Iowa LULAC supports efforts to help children fleeing violence in Central America

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For immediate release

July 11, 2014

NEW YORK CITY -- The League of United Latin American Citizens of Iowa has announced its support of National LULAC’s effort to assist the thousands of unaccompanied children who have fled violence in Central America and have sought refuge in the United States.

Iowa LULAC State Director Joe Enriquez Henry, who is at the 85th Annual LULAC National Convention & Exposition in New York City until Sunday, said Iowa’s councils support efforts to assist the children.

“These children have fled horrifying conditions,” he said. “It is our duty to assist them in any way possible. We will join with other LULAC councils and our national office to provide the support necessary to ensure these children are safe. We cannot allow this continue on our watch.” 

In Iowa, LULAC Council 10 in eastern Iowa is part of a group working with Davenport Mayor Bill Gluba, who wants to organize a community-wide effort to assist the Central American children. Gluba has organized a “Caring Cities Campaign,” which would make Davenport a safe haven for the children who are currently being detained in the southern U.S. border states.

The group is currently in the process of receiving more information from the U.S. Department of Health and Human Services about how to proceed.

Enriquez Henry said he is hopeful that LULAC National President Margaret Moran’s announcement at the national convention, which draws more than 20,000 Hispanics each year, will force more action from the federal government.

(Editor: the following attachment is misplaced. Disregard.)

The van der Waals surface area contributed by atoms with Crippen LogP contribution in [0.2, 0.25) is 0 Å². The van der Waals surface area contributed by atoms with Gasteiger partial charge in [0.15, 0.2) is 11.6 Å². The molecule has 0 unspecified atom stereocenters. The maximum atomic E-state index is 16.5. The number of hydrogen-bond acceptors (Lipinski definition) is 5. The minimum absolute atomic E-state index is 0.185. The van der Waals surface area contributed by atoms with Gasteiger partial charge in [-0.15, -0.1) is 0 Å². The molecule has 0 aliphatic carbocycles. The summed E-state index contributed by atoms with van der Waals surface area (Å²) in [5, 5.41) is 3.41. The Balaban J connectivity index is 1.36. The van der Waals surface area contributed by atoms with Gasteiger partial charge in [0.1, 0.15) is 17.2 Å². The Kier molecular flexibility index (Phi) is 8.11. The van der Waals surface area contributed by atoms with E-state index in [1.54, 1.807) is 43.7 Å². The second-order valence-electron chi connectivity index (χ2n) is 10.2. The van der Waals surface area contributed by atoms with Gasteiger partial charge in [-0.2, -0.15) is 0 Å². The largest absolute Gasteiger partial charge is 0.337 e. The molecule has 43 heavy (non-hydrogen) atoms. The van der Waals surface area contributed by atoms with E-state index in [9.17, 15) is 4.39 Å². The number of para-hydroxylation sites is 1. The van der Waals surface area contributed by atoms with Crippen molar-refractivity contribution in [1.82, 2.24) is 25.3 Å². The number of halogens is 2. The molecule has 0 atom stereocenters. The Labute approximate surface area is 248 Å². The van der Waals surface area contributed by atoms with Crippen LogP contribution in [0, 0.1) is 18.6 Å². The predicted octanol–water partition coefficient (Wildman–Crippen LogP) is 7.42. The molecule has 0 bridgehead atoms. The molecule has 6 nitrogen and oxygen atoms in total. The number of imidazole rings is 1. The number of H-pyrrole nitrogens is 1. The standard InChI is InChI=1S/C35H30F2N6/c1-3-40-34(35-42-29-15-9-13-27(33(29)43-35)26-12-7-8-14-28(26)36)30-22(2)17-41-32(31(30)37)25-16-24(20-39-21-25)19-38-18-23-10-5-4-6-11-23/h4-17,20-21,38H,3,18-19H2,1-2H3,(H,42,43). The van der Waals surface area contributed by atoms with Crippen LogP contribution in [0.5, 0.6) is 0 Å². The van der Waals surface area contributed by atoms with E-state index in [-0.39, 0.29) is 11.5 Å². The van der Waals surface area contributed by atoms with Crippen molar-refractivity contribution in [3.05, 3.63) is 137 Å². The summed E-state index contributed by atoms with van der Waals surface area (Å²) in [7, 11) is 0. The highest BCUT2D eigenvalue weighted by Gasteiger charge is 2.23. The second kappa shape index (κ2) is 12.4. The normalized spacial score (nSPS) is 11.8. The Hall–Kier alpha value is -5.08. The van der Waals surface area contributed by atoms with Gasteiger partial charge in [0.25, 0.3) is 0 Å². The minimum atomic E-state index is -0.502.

Moran announced on Thursday that LULAC had formed a coalition of corporations, nonprofit organizations and concerned citizens who would provide financial and material resources for these children who are currently being held in overcrowded conditions. She described the situation as a “humanitarian crisis.”

“These children, desperately seeking safety in the U.S., deserve to be treated humanely,” Moran said. “If Congress won’t act, we will.”

President Barack Obama has requested emergency funds to assist these minors; however, National LULAC is concerned Congressional partisan politics may prevent aid from arriving in time.

LULAC leaders said there is a need to act quickly. The children are staying in overcrowded and unsanitary conditions in detention centers. These centers are in need of essential resources such as diapers, blankets, cots and soap.

Founded in 1929, the League of United Latin American Citizens is the oldest Latino civil rights organization in the United States. There are more than 2 million members in more than 1,000 local LULAC councils, which hold voter registration drives, provide awareness to residents about language and immigration issues, sponsor programs and advocate for Latinos.

For more information, contact Joe Enriquez Henry at 515.208.7312 or joehenry@iowalatinos.org; or Melissa Walker at 515.681.7731 or media@iowalatinos.org.

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